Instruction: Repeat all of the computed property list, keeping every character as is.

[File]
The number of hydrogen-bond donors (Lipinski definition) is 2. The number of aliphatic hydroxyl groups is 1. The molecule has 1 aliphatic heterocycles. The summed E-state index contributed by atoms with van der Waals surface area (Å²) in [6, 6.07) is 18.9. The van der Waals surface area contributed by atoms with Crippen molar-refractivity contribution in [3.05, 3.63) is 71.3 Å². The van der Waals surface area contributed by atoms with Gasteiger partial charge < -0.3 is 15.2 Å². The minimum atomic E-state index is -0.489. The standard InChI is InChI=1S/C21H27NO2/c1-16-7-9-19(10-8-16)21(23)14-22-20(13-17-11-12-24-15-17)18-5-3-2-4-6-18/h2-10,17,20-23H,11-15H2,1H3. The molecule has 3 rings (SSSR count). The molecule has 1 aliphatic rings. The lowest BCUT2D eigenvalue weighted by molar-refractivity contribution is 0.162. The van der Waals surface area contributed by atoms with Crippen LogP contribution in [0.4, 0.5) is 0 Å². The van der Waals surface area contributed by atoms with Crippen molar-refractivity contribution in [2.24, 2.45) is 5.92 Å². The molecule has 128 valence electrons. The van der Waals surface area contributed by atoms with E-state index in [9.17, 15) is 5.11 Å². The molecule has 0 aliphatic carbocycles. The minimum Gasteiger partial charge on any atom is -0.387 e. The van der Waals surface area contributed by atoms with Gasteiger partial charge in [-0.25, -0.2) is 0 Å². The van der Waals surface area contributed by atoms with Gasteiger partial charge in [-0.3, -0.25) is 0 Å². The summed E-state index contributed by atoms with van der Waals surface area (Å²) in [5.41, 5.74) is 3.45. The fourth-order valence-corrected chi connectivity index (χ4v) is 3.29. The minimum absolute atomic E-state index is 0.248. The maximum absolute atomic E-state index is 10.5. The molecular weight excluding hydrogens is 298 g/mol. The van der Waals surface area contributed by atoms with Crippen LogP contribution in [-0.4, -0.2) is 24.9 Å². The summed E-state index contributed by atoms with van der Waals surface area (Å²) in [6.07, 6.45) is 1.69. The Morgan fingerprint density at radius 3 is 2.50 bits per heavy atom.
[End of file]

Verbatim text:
The number of hydrogen-bond donors (Lipinski definition) is 2. The number of aliphatic hydroxyl groups is 1. The molecule has 1 aliphatic heterocycles. The summed E-state index contributed by atoms with van der Waals surface area (Å²) in [6, 6.07) is 18.9. The van der Waals surface area contributed by atoms with Crippen molar-refractivity contribution in [3.05, 3.63) is 71.3 Å². The van der Waals surface area contributed by atoms with Gasteiger partial charge < -0.3 is 15.2 Å². The minimum atomic E-state index is -0.489. The standard InChI is InChI=1S/C21H27NO2/c1-16-7-9-19(10-8-16)21(23)14-22-20(13-17-11-12-24-15-17)18-5-3-2-4-6-18/h2-10,17,20-23H,11-15H2,1H3. The molecule has 3 rings (SSSR count). The molecule has 1 aliphatic rings. The lowest BCUT2D eigenvalue weighted by molar-refractivity contribution is 0.162. The van der Waals surface area contributed by atoms with Crippen LogP contribution in [0.4, 0.5) is 0 Å². The van der Waals surface area contributed by atoms with Crippen molar-refractivity contribution in [2.24, 2.45) is 5.92 Å². The molecule has 128 valence electrons. The van der Waals surface area contributed by atoms with E-state index in [9.17, 15) is 5.11 Å². The molecule has 0 aliphatic carbocycles. The minimum Gasteiger partial charge on any atom is -0.387 e. The van der Waals surface area contributed by atoms with Gasteiger partial charge in [-0.25, -0.2) is 0 Å². The van der Waals surface area contributed by atoms with Gasteiger partial charge in [-0.3, -0.25) is 0 Å². The summed E-state index contributed by atoms with van der Waals surface area (Å²) in [5.41, 5.74) is 3.45. The fourth-order valence-corrected chi connectivity index (χ4v) is 3.29. The minimum absolute atomic E-state index is 0.248. The maximum absolute atomic E-state index is 10.5. The molecular weight excluding hydrogens is 298 g/mol. The van der Waals surface area contributed by atoms with Crippen LogP contribution in [-0.4, -0.2) is 24.9 Å². The summed E-state index contributed by atoms with van der Waals surface area (Å²) in [6.07, 6.45) is 1.69. The Morgan fingerprint density at radius 3 is 2.50 bits per heavy atom.